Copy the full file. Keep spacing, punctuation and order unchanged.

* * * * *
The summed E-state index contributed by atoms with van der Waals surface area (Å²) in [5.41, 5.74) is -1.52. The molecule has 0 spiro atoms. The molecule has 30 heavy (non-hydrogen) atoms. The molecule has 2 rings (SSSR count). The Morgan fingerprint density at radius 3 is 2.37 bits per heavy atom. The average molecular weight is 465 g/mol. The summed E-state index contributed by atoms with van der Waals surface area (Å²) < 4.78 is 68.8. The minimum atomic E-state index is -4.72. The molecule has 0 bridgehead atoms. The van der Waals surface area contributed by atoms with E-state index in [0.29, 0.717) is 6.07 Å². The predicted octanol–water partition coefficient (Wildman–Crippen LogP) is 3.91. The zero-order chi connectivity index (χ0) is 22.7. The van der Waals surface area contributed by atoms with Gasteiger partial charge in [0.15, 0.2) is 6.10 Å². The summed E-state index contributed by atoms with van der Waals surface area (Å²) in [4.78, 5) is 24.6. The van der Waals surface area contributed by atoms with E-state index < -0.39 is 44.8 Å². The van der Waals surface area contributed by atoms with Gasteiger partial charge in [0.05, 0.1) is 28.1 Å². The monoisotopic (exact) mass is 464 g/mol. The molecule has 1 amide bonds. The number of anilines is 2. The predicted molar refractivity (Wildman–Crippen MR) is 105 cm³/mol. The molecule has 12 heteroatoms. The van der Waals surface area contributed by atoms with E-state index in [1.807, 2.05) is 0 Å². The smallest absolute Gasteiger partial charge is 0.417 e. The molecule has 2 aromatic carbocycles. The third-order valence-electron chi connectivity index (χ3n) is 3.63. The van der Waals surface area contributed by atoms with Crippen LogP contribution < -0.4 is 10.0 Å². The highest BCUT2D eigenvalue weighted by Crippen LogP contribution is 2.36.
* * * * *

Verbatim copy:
The summed E-state index contributed by atoms with van der Waals surface area (Å²) in [5.41, 5.74) is -1.52. The molecule has 0 spiro atoms. The molecule has 30 heavy (non-hydrogen) atoms. The molecule has 2 rings (SSSR count). The Morgan fingerprint density at radius 3 is 2.37 bits per heavy atom. The average molecular weight is 465 g/mol. The summed E-state index contributed by atoms with van der Waals surface area (Å²) < 4.78 is 68.8. The minimum atomic E-state index is -4.72. The molecule has 0 bridgehead atoms. The van der Waals surface area contributed by atoms with E-state index in [0.29, 0.717) is 6.07 Å². The predicted octanol–water partition coefficient (Wildman–Crippen LogP) is 3.91. The zero-order chi connectivity index (χ0) is 22.7. The van der Waals surface area contributed by atoms with Gasteiger partial charge in [0.15, 0.2) is 6.10 Å². The summed E-state index contributed by atoms with van der Waals surface area (Å²) in [4.78, 5) is 24.6. The van der Waals surface area contributed by atoms with E-state index < -0.39 is 44.8 Å². The van der Waals surface area contributed by atoms with Gasteiger partial charge in [0.05, 0.1) is 28.1 Å². The monoisotopic (exact) mass is 464 g/mol. The molecule has 1 amide bonds. The number of anilines is 2. The predicted molar refractivity (Wildman–Crippen MR) is 105 cm³/mol. The molecule has 12 heteroatoms. The van der Waals surface area contributed by atoms with E-state index in [1.807, 2.05) is 0 Å². The smallest absolute Gasteiger partial charge is 0.417 e. The molecule has 2 aromatic carbocycles. The third-order valence-electron chi connectivity index (χ3n) is 3.63. The van der Waals surface area contributed by atoms with Crippen LogP contribution < -0.4 is 10.0 Å². The highest BCUT2D eigenvalue weighted by Crippen LogP contribution is 2.36.